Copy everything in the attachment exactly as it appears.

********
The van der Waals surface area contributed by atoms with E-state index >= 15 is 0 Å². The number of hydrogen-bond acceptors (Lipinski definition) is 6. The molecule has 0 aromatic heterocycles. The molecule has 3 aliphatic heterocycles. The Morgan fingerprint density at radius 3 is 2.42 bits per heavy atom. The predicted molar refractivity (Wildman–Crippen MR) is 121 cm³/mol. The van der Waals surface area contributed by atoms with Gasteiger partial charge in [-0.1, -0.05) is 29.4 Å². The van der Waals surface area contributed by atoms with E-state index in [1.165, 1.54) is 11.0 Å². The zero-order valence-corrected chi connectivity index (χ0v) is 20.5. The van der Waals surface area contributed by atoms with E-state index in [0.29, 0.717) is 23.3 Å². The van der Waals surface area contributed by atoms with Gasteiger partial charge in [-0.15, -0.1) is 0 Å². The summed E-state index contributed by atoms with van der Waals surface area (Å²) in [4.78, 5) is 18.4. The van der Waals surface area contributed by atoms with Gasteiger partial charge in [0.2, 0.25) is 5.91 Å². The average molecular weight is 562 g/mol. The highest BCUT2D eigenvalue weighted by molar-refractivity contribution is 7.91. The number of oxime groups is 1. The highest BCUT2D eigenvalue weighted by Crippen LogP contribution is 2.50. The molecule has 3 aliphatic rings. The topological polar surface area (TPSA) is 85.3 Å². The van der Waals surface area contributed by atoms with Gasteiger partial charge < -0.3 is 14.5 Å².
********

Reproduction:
The van der Waals surface area contributed by atoms with E-state index >= 15 is 0 Å². The number of hydrogen-bond acceptors (Lipinski definition) is 6. The molecule has 0 aromatic heterocycles. The molecule has 3 aliphatic heterocycles. The Morgan fingerprint density at radius 3 is 2.42 bits per heavy atom. The predicted molar refractivity (Wildman–Crippen MR) is 121 cm³/mol. The van der Waals surface area contributed by atoms with Gasteiger partial charge in [-0.1, -0.05) is 29.4 Å². The van der Waals surface area contributed by atoms with E-state index in [1.165, 1.54) is 11.0 Å². The zero-order valence-corrected chi connectivity index (χ0v) is 20.5. The van der Waals surface area contributed by atoms with E-state index in [0.29, 0.717) is 23.3 Å². The van der Waals surface area contributed by atoms with Gasteiger partial charge in [-0.15, -0.1) is 0 Å². The summed E-state index contributed by atoms with van der Waals surface area (Å²) in [4.78, 5) is 18.4. The van der Waals surface area contributed by atoms with Gasteiger partial charge in [0.2, 0.25) is 5.91 Å². The average molecular weight is 562 g/mol. The highest BCUT2D eigenvalue weighted by molar-refractivity contribution is 7.91. The number of oxime groups is 1. The highest BCUT2D eigenvalue weighted by Crippen LogP contribution is 2.50. The molecule has 3 aliphatic rings. The topological polar surface area (TPSA) is 85.3 Å². The van der Waals surface area contributed by atoms with Gasteiger partial charge < -0.3 is 14.5 Å².